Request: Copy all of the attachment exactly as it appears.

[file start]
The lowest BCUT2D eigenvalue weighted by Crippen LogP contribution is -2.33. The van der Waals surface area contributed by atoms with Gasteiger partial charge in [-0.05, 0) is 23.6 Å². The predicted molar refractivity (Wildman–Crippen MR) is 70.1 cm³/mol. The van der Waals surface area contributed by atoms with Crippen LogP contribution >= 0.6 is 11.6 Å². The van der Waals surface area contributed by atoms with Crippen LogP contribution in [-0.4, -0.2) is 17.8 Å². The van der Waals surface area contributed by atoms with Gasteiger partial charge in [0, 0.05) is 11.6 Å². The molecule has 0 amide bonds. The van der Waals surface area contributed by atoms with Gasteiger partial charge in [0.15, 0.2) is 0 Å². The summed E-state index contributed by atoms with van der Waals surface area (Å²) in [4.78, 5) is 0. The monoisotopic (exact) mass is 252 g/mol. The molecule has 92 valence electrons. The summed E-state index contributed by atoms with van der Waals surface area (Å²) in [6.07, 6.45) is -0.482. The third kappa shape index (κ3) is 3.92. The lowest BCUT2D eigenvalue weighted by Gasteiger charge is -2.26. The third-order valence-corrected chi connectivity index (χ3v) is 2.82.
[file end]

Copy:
The lowest BCUT2D eigenvalue weighted by Crippen LogP contribution is -2.33. The van der Waals surface area contributed by atoms with Gasteiger partial charge in [-0.05, 0) is 23.6 Å². The predicted molar refractivity (Wildman–Crippen MR) is 70.1 cm³/mol. The van der Waals surface area contributed by atoms with Crippen LogP contribution >= 0.6 is 11.6 Å². The van der Waals surface area contributed by atoms with Crippen LogP contribution in [-0.4, -0.2) is 17.8 Å². The van der Waals surface area contributed by atoms with Gasteiger partial charge in [0, 0.05) is 11.6 Å². The molecule has 0 amide bonds. The van der Waals surface area contributed by atoms with Gasteiger partial charge in [0.15, 0.2) is 0 Å². The summed E-state index contributed by atoms with van der Waals surface area (Å²) in [4.78, 5) is 0. The monoisotopic (exact) mass is 252 g/mol. The molecule has 92 valence electrons. The summed E-state index contributed by atoms with van der Waals surface area (Å²) in [6.07, 6.45) is -0.482. The third kappa shape index (κ3) is 3.92. The lowest BCUT2D eigenvalue weighted by Gasteiger charge is -2.26. The third-order valence-corrected chi connectivity index (χ3v) is 2.82.